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Shape, morphology and spin-axis evolution of Planetesimals in the Solar System

Presentation #615.04 in the session Planet Formation Theory.

Published onApr 03, 2024
Shape, morphology and spin-axis evolution of Planetesimals in the Solar System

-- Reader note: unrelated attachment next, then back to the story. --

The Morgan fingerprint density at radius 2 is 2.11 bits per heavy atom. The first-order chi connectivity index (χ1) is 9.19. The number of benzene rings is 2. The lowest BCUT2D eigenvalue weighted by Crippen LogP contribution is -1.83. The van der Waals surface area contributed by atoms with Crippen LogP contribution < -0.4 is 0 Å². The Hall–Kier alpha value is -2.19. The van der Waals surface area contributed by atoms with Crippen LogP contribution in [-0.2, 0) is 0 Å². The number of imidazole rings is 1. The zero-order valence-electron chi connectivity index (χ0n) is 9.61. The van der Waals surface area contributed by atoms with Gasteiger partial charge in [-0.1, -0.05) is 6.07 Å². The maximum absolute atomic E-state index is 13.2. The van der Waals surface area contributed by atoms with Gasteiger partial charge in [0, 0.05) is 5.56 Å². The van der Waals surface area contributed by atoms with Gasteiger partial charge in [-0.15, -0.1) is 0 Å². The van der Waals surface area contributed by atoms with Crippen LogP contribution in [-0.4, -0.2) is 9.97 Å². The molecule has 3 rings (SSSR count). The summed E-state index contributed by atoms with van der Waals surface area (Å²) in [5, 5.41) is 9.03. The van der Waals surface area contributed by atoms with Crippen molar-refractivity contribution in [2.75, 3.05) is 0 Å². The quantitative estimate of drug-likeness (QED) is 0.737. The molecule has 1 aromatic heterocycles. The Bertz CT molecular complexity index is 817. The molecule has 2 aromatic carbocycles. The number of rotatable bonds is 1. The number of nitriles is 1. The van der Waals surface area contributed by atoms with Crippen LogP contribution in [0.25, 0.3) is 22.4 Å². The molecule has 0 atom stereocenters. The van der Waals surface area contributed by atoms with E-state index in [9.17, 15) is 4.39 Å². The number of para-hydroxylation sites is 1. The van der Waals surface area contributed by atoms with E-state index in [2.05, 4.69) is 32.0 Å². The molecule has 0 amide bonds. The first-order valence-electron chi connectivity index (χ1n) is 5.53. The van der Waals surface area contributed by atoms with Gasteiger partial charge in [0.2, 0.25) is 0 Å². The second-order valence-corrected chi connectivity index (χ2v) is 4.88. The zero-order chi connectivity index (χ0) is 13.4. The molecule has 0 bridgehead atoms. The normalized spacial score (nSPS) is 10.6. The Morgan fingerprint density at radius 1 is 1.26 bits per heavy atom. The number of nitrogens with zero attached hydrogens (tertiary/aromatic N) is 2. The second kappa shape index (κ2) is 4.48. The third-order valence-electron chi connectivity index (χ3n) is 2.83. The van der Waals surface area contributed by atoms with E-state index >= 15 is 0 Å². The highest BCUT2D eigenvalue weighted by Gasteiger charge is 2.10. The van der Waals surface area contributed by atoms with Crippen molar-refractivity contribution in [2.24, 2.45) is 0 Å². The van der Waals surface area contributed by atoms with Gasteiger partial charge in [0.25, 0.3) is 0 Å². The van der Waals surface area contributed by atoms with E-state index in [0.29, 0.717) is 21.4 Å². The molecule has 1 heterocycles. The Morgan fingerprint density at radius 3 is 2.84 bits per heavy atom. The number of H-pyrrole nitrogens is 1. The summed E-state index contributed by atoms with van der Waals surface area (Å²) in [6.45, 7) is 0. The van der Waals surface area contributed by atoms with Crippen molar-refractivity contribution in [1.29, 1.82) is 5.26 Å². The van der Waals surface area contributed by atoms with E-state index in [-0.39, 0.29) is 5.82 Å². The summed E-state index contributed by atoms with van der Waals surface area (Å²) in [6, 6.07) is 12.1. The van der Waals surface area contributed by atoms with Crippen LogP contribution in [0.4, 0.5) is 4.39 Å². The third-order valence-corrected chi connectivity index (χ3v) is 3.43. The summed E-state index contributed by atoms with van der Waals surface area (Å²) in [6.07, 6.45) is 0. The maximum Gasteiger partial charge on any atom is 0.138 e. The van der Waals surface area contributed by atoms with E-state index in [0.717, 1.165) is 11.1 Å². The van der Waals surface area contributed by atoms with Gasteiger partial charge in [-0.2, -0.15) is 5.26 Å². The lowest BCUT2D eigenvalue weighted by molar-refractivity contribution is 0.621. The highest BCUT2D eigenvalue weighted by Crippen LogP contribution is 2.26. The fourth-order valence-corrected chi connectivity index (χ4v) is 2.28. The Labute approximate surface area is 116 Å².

One of the key findings of the Rosetta mission to the Jupiter family comet 67P/CG was its peculiar bi-lobed shape along with the apparent north/south dichotomy in large scale morphology. This has reignited scientific discussion on the topic of origin, evolution and age of the nucleus. In this work we aim to investigate the role of activity on the overall shape, spin axis, and orbit evolution for comet candidate objects during their ‘storage’ phase in the Kuiper belt. We consider four classes of three-dimensional (3D) shapes for various initial condition of spin-axis and orbital parameters, propagating them for ~109 years. Accounting for solar driven CO ice sublimation (and Knudsen diffusion), we estimate the spin states change and derive upper limits on mass loss distribution on the surface. The results provide argument for activity driven origin of large scale morphology structures, as well as significant alteration of pre-existing landforms due to sublimation. Furthermore, we suggest that the peculiar oblate shape of Arrokoth could be of evolutionary origin due to volatile outgassing in a timescale of about 1–100 Myr, while its spin state would not be dramatically affected. We further argue that such a process may be ubiquitous in the evolution of the shape of Kuiper belt objects shortly after their formation. This shape-changing process could also be reactivated when Kuiper belt objects dynamically evolve to become Centaurs and then Jupiter-family comets and receive markedly increased solar heating.

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